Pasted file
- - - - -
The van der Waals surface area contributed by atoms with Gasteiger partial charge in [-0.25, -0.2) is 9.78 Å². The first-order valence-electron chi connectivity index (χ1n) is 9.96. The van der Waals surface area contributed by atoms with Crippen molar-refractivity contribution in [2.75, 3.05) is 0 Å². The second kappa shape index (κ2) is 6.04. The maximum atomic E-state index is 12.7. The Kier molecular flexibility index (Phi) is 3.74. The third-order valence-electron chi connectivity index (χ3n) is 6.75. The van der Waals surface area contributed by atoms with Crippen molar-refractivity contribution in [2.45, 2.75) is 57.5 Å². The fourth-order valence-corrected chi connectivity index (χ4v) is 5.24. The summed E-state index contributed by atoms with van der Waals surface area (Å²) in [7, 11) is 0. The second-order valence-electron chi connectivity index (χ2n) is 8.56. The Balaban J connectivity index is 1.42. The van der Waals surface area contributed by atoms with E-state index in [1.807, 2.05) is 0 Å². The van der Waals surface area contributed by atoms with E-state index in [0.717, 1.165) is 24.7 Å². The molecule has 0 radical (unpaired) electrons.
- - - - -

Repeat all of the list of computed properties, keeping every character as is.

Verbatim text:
The van der Waals surface area contributed by atoms with Gasteiger partial charge in [-0.25, -0.2) is 9.78 Å². The first-order valence-electron chi connectivity index (χ1n) is 9.96. The van der Waals surface area contributed by atoms with Crippen molar-refractivity contribution in [2.75, 3.05) is 0 Å². The second kappa shape index (κ2) is 6.04. The maximum atomic E-state index is 12.7. The Kier molecular flexibility index (Phi) is 3.74. The third-order valence-electron chi connectivity index (χ3n) is 6.75. The van der Waals surface area contributed by atoms with Crippen molar-refractivity contribution in [2.45, 2.75) is 57.5 Å². The fourth-order valence-corrected chi connectivity index (χ4v) is 5.24. The summed E-state index contributed by atoms with van der Waals surface area (Å²) in [7, 11) is 0. The second-order valence-electron chi connectivity index (χ2n) is 8.56. The Balaban J connectivity index is 1.42. The van der Waals surface area contributed by atoms with E-state index in [1.807, 2.05) is 0 Å². The van der Waals surface area contributed by atoms with E-state index in [0.717, 1.165) is 24.7 Å². The molecule has 0 radical (unpaired) electrons.